We read this morning the highlight of Jewish history. God appears to the Jews on Mt. Sinai and gives them the Torah – the rules and ideas which will now govern their lives and history forever more. Even today, so many generations after this event, it continues to be the central factor in our identity as a Jewish people. So let us reflect a bit more deeply on this important milestone in Jewish history.
One of the odd aspects of the revelation is that we end up with two parts of the Torah: the Written and the Oral. The Written Torah itself expanded over time to include the 24 books of the Bible, but the true explosion in learning has been in the Oral Torah. Here we find endless discussions, which continue and thrive currently, and an ever expanding literature of Torah thoughts. But while we may assume in our times (which we will come to shortly) that these two sections of Torah just “happen” to be transmitted differently, we find a different attitude in the Talmud (Gittin 60b) which tells us that:
דברים שבכתב אסור לאמרם על פה ודברים שבעל פה אסור לכתבם
“The Written law may not be spoken orally, and the Oral law may not be written.”
There is a halachic prohibition against transmitting either Torah in the other format. In our times the distinction between the Written and Oral law are less noticeable. We now write the Oral law down, and most authorities maintain the prohibition against writing the Oral Torah is no longer in effect. Similarly we have many halachic leniences which allow us to orally recite the Written law, so this clause is largely not in effect either. So nowadays we are largely unaware of the vast differences between these two types of Torah and how they (should) play vastly different roles in our lives.
But let us return to the original intention of God at the giving of the Torah. According to the Talmud then these two forms of Torah differ not by happenstance, but are inherently distinct and must be transmitted differently. There are two distinct roles Torah is meant to play in our lives and one must be done orally and the other in written form. What are these two roles?
The Written law is perhaps simpler to understand – it is a written record of the word of God. This is readily understandable to most of us. The Oral law is where we find something more unusual, something we may be less familiar with.
There is a dynamic we find with many mitzvot of the Torah that often after a lapse of many years, we think of them differently than their original intent. The laws of kosher, for example, were more relevant when people were more directly connected to their food, to livestock and farming, but are now for most of us a matter of finding symbols on labels in the supermarket, and some of the lessons of kosher have been lost. The ritual of tefillin has also changed dramatically. Originally it was intended to be worn all day, but eventually changed into something worn during morning services, so we think of it as a ritual of davening when it was ideally supposed to be broader. Torah study has followed a similar pattern.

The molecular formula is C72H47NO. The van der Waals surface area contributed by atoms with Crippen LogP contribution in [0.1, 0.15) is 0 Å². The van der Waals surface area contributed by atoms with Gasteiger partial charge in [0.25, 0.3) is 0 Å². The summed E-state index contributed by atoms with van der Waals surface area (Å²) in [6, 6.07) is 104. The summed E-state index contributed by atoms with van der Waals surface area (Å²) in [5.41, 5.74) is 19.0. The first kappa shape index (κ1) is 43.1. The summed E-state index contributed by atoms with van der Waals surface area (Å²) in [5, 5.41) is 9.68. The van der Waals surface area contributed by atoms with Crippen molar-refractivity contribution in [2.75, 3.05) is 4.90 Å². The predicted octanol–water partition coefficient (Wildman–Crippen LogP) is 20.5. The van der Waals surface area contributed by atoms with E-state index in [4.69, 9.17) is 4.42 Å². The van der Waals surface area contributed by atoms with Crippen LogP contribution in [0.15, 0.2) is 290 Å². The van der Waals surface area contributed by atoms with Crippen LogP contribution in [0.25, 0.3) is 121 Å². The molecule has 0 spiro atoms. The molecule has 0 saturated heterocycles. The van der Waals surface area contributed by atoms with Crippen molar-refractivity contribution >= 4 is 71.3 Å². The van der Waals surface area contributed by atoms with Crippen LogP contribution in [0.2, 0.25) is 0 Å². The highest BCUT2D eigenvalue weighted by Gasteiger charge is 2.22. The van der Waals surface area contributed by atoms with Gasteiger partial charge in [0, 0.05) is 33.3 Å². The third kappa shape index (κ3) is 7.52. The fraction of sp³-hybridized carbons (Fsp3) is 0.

We think of a great Torah scholar as one who sits all day hunched over books. The greatest scholars of Torah are those who spend the vast majority of their time with books, reviewing another page, pushing themselves to study another passage, despite being tired or having other obligations to tend to. Most students of Torah will spend much of their time studying with others, either one on one or in a class, but to achieve mastery of Torah undoubtedly involves many hours of solitary study, together with Talmudic books.
In our times we often think of Talmudic scholarship as being an unsocial experience, or even an anti-social one. Of course there are outstanding Talmudists who are socially engaged and outgoing, and Talmud study need not be, and is not, opposed to friendships. But the image of the Talmudist can conjure up someone less social. All of this would have been unthinkable to our ancient ancestors, for whom high level Talmud study was the ultimate encompassing social experience. It meant creating close study bonds with a teacher, with fellow students, it meant being immersed not just in Talmud but in a community of study.
When we read in the Talmud stories about the great Sages, we see that they are deeply connected through the bonds of their shared study. An Oral Law meant that in order to study one must have a close relationship with the teacher, one must develop broadly as a human being. The student learned not only facts and passages, but a way of life, how to view the world and Others. The idea of the solitary scholar in pursuit of Talmudic knowledge was foreign to this system.
When the Torah was recorded we lost not only the idea of an Oral transmission, but with it a crucial aspect of what Torah study meant. In the Torah’s original intention, study of Torah was a process which created strong communities organized around the study of Torah. By necessity this system was unsustainable and so we have modified it. We allow for the solitary pursuit of Torah, but always with the caveat that if one can still engage in Torah study, which also connects deeply to others, that is the superior way to do it. Torah which can lead to community of Torah students who share their passion together is still our religious ideal.